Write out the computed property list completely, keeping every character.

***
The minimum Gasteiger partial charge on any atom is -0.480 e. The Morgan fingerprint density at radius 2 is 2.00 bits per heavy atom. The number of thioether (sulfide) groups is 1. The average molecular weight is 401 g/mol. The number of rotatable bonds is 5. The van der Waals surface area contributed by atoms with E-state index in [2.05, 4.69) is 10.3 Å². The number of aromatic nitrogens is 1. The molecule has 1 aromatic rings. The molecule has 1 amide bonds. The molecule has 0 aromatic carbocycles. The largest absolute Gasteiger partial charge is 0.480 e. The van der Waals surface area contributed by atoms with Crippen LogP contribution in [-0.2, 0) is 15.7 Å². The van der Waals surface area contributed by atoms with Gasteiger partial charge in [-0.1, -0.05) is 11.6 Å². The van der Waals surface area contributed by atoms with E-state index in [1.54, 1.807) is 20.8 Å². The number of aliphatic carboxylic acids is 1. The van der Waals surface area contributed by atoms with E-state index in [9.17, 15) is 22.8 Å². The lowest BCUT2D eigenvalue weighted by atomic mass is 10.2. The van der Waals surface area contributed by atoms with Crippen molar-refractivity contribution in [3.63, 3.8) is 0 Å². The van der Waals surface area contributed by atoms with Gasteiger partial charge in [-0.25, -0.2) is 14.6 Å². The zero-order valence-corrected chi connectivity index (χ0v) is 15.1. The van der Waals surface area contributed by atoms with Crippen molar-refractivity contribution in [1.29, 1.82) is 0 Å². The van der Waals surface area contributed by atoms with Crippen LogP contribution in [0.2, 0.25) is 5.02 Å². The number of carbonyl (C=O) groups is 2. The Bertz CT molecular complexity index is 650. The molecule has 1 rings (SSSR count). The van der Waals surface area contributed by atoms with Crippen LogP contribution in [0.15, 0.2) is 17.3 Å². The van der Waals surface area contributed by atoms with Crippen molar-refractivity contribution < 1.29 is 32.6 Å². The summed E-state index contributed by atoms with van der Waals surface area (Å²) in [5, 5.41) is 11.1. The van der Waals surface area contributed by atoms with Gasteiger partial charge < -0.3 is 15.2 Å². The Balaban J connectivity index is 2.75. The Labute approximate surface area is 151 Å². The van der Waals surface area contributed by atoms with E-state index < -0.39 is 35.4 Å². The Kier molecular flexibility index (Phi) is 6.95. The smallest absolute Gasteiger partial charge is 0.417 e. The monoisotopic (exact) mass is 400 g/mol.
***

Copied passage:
The minimum Gasteiger partial charge on any atom is -0.480 e. The Morgan fingerprint density at radius 2 is 2.00 bits per heavy atom. The number of thioether (sulfide) groups is 1. The average molecular weight is 401 g/mol. The number of rotatable bonds is 5. The van der Waals surface area contributed by atoms with E-state index in [2.05, 4.69) is 10.3 Å². The number of aromatic nitrogens is 1. The molecule has 1 aromatic rings. The molecule has 1 amide bonds. The molecule has 0 aromatic carbocycles. The largest absolute Gasteiger partial charge is 0.480 e. The van der Waals surface area contributed by atoms with Crippen LogP contribution in [-0.2, 0) is 15.7 Å². The van der Waals surface area contributed by atoms with Gasteiger partial charge in [-0.1, -0.05) is 11.6 Å². The van der Waals surface area contributed by atoms with E-state index in [1.54, 1.807) is 20.8 Å². The number of aliphatic carboxylic acids is 1. The van der Waals surface area contributed by atoms with E-state index in [9.17, 15) is 22.8 Å². The lowest BCUT2D eigenvalue weighted by atomic mass is 10.2. The van der Waals surface area contributed by atoms with Crippen molar-refractivity contribution in [3.63, 3.8) is 0 Å². The van der Waals surface area contributed by atoms with Gasteiger partial charge in [-0.25, -0.2) is 14.6 Å². The zero-order valence-corrected chi connectivity index (χ0v) is 15.1. The van der Waals surface area contributed by atoms with Crippen molar-refractivity contribution in [1.29, 1.82) is 0 Å². The van der Waals surface area contributed by atoms with Crippen LogP contribution in [0.2, 0.25) is 5.02 Å². The number of carbonyl (C=O) groups is 2. The Bertz CT molecular complexity index is 650. The molecule has 1 rings (SSSR count). The van der Waals surface area contributed by atoms with Crippen LogP contribution in [0.15, 0.2) is 17.3 Å². The van der Waals surface area contributed by atoms with Crippen molar-refractivity contribution < 1.29 is 32.6 Å². The summed E-state index contributed by atoms with van der Waals surface area (Å²) in [5, 5.41) is 11.1. The van der Waals surface area contributed by atoms with Gasteiger partial charge < -0.3 is 15.2 Å². The Balaban J connectivity index is 2.75. The Labute approximate surface area is 151 Å². The van der Waals surface area contributed by atoms with E-state index < -0.39 is 35.4 Å². The Kier molecular flexibility index (Phi) is 6.95. The smallest absolute Gasteiger partial charge is 0.417 e. The monoisotopic (exact) mass is 400 g/mol.